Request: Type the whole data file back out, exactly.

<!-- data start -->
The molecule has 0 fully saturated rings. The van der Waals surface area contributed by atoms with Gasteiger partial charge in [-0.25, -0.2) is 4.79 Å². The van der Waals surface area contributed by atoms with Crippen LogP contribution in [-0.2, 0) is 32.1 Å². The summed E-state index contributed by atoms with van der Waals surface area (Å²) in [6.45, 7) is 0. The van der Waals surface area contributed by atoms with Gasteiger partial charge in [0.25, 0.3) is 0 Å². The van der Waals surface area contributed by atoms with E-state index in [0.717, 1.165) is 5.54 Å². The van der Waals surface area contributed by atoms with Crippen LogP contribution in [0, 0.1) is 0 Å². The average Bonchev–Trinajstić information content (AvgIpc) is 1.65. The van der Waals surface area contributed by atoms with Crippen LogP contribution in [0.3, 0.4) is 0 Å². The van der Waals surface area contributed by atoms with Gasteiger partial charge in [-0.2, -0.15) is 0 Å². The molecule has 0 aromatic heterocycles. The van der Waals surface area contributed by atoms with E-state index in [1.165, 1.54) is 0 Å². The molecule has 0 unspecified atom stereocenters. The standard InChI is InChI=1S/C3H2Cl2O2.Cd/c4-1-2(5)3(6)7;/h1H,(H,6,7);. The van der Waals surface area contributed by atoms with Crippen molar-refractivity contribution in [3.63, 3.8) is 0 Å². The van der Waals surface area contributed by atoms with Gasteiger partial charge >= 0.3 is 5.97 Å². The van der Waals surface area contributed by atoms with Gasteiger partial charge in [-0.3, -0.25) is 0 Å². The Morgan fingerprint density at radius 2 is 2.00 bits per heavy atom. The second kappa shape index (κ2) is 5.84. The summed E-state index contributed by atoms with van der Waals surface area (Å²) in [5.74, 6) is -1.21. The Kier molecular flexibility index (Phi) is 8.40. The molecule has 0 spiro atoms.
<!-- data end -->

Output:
The molecule has 0 fully saturated rings. The van der Waals surface area contributed by atoms with Gasteiger partial charge in [-0.25, -0.2) is 4.79 Å². The van der Waals surface area contributed by atoms with Crippen LogP contribution in [-0.2, 0) is 32.1 Å². The summed E-state index contributed by atoms with van der Waals surface area (Å²) in [6.45, 7) is 0. The van der Waals surface area contributed by atoms with Gasteiger partial charge in [0.25, 0.3) is 0 Å². The van der Waals surface area contributed by atoms with E-state index in [0.717, 1.165) is 5.54 Å². The van der Waals surface area contributed by atoms with Crippen LogP contribution in [0, 0.1) is 0 Å². The average Bonchev–Trinajstić information content (AvgIpc) is 1.65. The van der Waals surface area contributed by atoms with Crippen LogP contribution in [0.3, 0.4) is 0 Å². The van der Waals surface area contributed by atoms with Gasteiger partial charge in [-0.2, -0.15) is 0 Å². The molecule has 0 aromatic heterocycles. The van der Waals surface area contributed by atoms with E-state index in [1.165, 1.54) is 0 Å². The molecule has 0 unspecified atom stereocenters. The standard InChI is InChI=1S/C3H2Cl2O2.Cd/c4-1-2(5)3(6)7;/h1H,(H,6,7);. The van der Waals surface area contributed by atoms with Crippen molar-refractivity contribution in [3.63, 3.8) is 0 Å². The van der Waals surface area contributed by atoms with Gasteiger partial charge >= 0.3 is 5.97 Å². The van der Waals surface area contributed by atoms with Gasteiger partial charge in [-0.3, -0.25) is 0 Å². The Morgan fingerprint density at radius 2 is 2.00 bits per heavy atom. The second kappa shape index (κ2) is 5.84. The summed E-state index contributed by atoms with van der Waals surface area (Å²) in [5.74, 6) is -1.21. The Kier molecular flexibility index (Phi) is 8.40. The molecule has 0 spiro atoms.